I was amazed, and tongue tied, when a handful of participants could not consistently make the poi go around in circles after one, two, even three lessons. It's something I have always taken for granted, as people typically pick up poi for the first time and just get it going, without any instruction. But some of my participants were struggling...
A clinical trial about poi and well-being! Sounds great, but, how am I going to tell if poi has an effect on health, you ask? Well, I'm going to measure things of course! Things like balance and grip strength and coordination. I'm going to measure them before the participants learn poi (pre-tests), and after the participants learn poi (post-tests), and see if there are any differences between the two sets of data.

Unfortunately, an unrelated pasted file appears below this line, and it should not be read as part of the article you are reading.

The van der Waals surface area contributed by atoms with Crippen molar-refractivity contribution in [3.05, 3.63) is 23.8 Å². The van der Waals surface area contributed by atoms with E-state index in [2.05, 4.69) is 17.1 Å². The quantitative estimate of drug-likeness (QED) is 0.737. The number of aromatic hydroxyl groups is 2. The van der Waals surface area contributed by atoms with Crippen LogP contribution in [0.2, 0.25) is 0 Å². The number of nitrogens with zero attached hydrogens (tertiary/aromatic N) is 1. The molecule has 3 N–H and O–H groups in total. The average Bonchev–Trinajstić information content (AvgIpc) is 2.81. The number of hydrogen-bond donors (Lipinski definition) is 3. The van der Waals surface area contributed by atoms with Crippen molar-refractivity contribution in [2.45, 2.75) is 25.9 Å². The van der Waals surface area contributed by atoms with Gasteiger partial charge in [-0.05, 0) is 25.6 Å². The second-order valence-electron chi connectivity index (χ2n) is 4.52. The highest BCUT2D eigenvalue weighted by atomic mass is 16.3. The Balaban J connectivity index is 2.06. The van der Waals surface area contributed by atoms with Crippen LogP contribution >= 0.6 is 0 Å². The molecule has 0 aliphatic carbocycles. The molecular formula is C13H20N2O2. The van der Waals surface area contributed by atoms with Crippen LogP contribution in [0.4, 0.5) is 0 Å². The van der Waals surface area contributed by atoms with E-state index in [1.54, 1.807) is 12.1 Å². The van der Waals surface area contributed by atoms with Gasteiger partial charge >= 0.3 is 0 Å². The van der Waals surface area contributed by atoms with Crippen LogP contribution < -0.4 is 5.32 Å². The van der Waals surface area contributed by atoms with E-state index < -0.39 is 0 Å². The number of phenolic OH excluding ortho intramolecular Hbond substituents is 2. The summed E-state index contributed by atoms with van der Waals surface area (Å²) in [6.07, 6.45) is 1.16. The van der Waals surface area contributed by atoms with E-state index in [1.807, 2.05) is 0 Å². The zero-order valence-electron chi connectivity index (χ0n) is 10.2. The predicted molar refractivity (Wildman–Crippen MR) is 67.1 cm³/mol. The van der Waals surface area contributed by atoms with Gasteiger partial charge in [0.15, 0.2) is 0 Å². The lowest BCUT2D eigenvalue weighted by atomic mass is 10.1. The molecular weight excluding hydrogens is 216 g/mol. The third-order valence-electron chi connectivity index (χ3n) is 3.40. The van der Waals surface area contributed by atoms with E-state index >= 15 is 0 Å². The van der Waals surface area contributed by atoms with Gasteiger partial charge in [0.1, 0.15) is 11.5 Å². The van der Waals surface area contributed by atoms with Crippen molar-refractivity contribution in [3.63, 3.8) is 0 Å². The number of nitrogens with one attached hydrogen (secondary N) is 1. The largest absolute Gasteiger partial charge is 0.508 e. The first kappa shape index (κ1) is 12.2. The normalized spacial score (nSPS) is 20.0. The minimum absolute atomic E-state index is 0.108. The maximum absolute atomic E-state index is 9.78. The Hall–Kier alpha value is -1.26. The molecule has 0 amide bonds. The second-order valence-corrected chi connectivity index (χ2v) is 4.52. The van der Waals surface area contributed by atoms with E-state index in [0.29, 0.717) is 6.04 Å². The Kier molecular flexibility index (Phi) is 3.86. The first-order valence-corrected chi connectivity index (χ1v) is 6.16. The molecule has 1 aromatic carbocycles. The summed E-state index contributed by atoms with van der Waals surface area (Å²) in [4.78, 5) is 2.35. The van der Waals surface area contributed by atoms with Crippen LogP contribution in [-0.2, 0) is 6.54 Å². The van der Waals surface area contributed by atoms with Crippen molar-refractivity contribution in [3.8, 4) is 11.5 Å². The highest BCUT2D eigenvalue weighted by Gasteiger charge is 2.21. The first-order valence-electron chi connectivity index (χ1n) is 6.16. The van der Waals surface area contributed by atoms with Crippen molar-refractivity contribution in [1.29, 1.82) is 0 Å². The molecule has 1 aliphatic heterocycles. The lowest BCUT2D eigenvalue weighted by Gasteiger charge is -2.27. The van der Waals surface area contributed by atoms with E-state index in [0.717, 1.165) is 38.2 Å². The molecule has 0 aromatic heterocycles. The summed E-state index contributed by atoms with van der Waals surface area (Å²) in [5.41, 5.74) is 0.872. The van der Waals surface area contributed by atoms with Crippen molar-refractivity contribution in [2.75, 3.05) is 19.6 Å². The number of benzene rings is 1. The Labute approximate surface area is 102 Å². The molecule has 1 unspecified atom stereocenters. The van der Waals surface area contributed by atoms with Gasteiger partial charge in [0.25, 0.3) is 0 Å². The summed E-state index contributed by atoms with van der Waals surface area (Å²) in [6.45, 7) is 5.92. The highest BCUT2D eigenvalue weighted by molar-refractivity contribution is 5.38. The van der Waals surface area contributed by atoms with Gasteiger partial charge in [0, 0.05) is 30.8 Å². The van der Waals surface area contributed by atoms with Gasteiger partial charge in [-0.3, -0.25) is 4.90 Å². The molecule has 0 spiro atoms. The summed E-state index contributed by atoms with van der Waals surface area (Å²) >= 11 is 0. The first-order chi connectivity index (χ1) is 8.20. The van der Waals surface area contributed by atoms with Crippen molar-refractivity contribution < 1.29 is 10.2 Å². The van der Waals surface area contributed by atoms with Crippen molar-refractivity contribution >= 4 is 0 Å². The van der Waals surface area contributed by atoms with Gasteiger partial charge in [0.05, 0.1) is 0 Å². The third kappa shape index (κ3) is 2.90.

With the arrival and approval of Ms. A, the 6 month signature quest seemed to be drawing to a close. The only thing left to do was wait for Ms. A to email my Maori advisor, to let him know of her support. While awaiting this transaction, I asked my PhD supervisor to check with the ethics committee about a few minor things on my application. I wanted it to be flawless before submitting it. After a week or so of silence from all parties, I became worried and restless. What if Ms. A changed her mind?
In between investigating the cultural roots and implications of poi spinning (read: embarrassing myself at various Māori events and in front of various Māori people), I am also planning a poi trial to investigate the effects of poi on physical and cognitive ability (read: embarrassing myself in front of scientists).